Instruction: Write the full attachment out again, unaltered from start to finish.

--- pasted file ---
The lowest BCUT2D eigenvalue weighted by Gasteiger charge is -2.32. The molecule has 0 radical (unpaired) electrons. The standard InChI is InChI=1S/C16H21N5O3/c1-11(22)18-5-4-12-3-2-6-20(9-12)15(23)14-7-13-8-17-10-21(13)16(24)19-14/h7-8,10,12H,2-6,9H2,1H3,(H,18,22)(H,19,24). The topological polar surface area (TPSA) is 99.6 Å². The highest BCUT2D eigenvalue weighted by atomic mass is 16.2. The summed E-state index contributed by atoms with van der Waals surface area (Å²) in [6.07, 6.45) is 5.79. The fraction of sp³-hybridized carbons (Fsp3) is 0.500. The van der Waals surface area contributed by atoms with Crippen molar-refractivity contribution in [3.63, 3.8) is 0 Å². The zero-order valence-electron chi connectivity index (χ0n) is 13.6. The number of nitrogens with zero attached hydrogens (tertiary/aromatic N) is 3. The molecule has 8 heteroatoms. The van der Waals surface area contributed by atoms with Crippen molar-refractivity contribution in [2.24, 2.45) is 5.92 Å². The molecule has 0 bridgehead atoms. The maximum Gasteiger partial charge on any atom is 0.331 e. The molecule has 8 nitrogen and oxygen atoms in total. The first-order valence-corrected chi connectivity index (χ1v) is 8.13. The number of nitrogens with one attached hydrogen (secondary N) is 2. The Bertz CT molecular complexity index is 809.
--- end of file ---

The lowest BCUT2D eigenvalue weighted by Gasteiger charge is -2.32. The molecule has 0 radical (unpaired) electrons. The standard InChI is InChI=1S/C16H21N5O3/c1-11(22)18-5-4-12-3-2-6-20(9-12)15(23)14-7-13-8-17-10-21(13)16(24)19-14/h7-8,10,12H,2-6,9H2,1H3,(H,18,22)(H,19,24). The topological polar surface area (TPSA) is 99.6 Å². The highest BCUT2D eigenvalue weighted by atomic mass is 16.2. The summed E-state index contributed by atoms with van der Waals surface area (Å²) in [6.07, 6.45) is 5.79. The fraction of sp³-hybridized carbons (Fsp3) is 0.500. The van der Waals surface area contributed by atoms with Crippen molar-refractivity contribution in [3.63, 3.8) is 0 Å². The zero-order valence-electron chi connectivity index (χ0n) is 13.6. The number of nitrogens with zero attached hydrogens (tertiary/aromatic N) is 3. The molecule has 8 heteroatoms. The van der Waals surface area contributed by atoms with Crippen molar-refractivity contribution in [2.24, 2.45) is 5.92 Å². The molecule has 0 bridgehead atoms. The maximum Gasteiger partial charge on any atom is 0.331 e. The molecule has 8 nitrogen and oxygen atoms in total. The first-order valence-corrected chi connectivity index (χ1v) is 8.13. The number of nitrogens with one attached hydrogen (secondary N) is 2. The Bertz CT molecular complexity index is 809.